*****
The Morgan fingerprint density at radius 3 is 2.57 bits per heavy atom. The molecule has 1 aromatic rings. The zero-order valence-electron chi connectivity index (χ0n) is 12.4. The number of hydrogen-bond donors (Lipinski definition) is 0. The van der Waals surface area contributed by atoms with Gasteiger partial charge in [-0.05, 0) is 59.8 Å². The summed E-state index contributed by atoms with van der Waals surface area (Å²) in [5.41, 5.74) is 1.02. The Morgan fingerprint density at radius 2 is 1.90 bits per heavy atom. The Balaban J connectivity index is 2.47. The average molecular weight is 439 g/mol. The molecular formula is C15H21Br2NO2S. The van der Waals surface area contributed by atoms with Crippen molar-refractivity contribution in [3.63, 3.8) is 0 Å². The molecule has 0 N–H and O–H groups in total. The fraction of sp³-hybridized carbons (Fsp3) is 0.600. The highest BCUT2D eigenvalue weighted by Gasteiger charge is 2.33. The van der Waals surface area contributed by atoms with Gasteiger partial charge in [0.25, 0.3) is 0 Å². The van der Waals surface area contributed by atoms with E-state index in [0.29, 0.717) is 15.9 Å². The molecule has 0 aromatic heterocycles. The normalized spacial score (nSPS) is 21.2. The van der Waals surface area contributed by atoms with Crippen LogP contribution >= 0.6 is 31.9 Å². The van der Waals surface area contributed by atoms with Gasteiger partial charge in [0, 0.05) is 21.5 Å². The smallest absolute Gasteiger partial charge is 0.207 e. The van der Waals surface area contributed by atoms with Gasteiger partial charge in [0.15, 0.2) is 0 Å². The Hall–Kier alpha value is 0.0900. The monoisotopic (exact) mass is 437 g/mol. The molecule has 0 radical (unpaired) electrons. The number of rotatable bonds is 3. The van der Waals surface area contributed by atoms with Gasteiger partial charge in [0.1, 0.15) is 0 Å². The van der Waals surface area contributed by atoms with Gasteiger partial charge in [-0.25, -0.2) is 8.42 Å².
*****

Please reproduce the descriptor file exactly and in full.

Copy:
The Morgan fingerprint density at radius 3 is 2.57 bits per heavy atom. The molecule has 1 aromatic rings. The zero-order valence-electron chi connectivity index (χ0n) is 12.4. The number of hydrogen-bond donors (Lipinski definition) is 0. The van der Waals surface area contributed by atoms with Gasteiger partial charge in [-0.05, 0) is 59.8 Å². The summed E-state index contributed by atoms with van der Waals surface area (Å²) in [5.41, 5.74) is 1.02. The Morgan fingerprint density at radius 2 is 1.90 bits per heavy atom. The Balaban J connectivity index is 2.47. The average molecular weight is 439 g/mol. The molecular formula is C15H21Br2NO2S. The van der Waals surface area contributed by atoms with Crippen molar-refractivity contribution in [3.63, 3.8) is 0 Å². The molecule has 0 N–H and O–H groups in total. The fraction of sp³-hybridized carbons (Fsp3) is 0.600. The highest BCUT2D eigenvalue weighted by Gasteiger charge is 2.33. The van der Waals surface area contributed by atoms with Gasteiger partial charge in [0.25, 0.3) is 0 Å². The van der Waals surface area contributed by atoms with E-state index in [0.29, 0.717) is 15.9 Å². The molecule has 0 aromatic heterocycles. The normalized spacial score (nSPS) is 21.2. The van der Waals surface area contributed by atoms with Crippen LogP contribution >= 0.6 is 31.9 Å². The van der Waals surface area contributed by atoms with Gasteiger partial charge in [0, 0.05) is 21.5 Å². The smallest absolute Gasteiger partial charge is 0.207 e. The van der Waals surface area contributed by atoms with Gasteiger partial charge in [0.15, 0.2) is 0 Å². The Hall–Kier alpha value is 0.0900. The monoisotopic (exact) mass is 437 g/mol. The molecule has 0 radical (unpaired) electrons. The number of rotatable bonds is 3. The van der Waals surface area contributed by atoms with Gasteiger partial charge in [0.1, 0.15) is 0 Å². The van der Waals surface area contributed by atoms with Gasteiger partial charge in [-0.25, -0.2) is 8.42 Å².